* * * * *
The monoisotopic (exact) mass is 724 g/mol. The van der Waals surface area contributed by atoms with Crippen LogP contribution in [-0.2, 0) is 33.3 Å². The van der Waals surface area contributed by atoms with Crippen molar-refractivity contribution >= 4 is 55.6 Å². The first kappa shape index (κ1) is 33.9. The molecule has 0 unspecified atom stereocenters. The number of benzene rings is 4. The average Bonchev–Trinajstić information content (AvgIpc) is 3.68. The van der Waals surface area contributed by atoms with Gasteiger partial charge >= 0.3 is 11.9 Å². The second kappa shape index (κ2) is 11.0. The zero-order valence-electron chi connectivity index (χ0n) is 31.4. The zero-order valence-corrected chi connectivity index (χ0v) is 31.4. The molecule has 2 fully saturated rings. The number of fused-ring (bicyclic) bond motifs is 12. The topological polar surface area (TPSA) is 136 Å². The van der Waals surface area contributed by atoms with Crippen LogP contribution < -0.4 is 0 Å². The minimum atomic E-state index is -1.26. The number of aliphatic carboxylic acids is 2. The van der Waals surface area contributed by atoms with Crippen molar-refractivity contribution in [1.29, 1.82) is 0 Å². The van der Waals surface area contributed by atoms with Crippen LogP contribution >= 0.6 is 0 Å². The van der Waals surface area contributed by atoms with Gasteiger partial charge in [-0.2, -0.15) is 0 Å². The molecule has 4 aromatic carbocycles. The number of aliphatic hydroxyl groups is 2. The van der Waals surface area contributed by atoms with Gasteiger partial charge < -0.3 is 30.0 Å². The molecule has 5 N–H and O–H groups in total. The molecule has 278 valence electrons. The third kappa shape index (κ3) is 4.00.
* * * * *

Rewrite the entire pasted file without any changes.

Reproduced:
The monoisotopic (exact) mass is 724 g/mol. The van der Waals surface area contributed by atoms with Crippen LogP contribution in [-0.2, 0) is 33.3 Å². The van der Waals surface area contributed by atoms with Crippen molar-refractivity contribution >= 4 is 55.6 Å². The first kappa shape index (κ1) is 33.9. The molecule has 0 unspecified atom stereocenters. The number of benzene rings is 4. The average Bonchev–Trinajstić information content (AvgIpc) is 3.68. The van der Waals surface area contributed by atoms with Gasteiger partial charge >= 0.3 is 11.9 Å². The second kappa shape index (κ2) is 11.0. The zero-order valence-electron chi connectivity index (χ0n) is 31.4. The zero-order valence-corrected chi connectivity index (χ0v) is 31.4. The molecule has 2 fully saturated rings. The number of fused-ring (bicyclic) bond motifs is 12. The topological polar surface area (TPSA) is 136 Å². The van der Waals surface area contributed by atoms with Crippen LogP contribution < -0.4 is 0 Å². The minimum atomic E-state index is -1.26. The number of aliphatic carboxylic acids is 2. The van der Waals surface area contributed by atoms with Crippen molar-refractivity contribution in [1.29, 1.82) is 0 Å². The van der Waals surface area contributed by atoms with Crippen LogP contribution >= 0.6 is 0 Å². The van der Waals surface area contributed by atoms with Gasteiger partial charge in [-0.2, -0.15) is 0 Å². The molecule has 4 aromatic carbocycles. The number of aliphatic hydroxyl groups is 2. The van der Waals surface area contributed by atoms with Gasteiger partial charge < -0.3 is 30.0 Å². The molecule has 5 N–H and O–H groups in total. The molecule has 278 valence electrons. The third kappa shape index (κ3) is 4.00.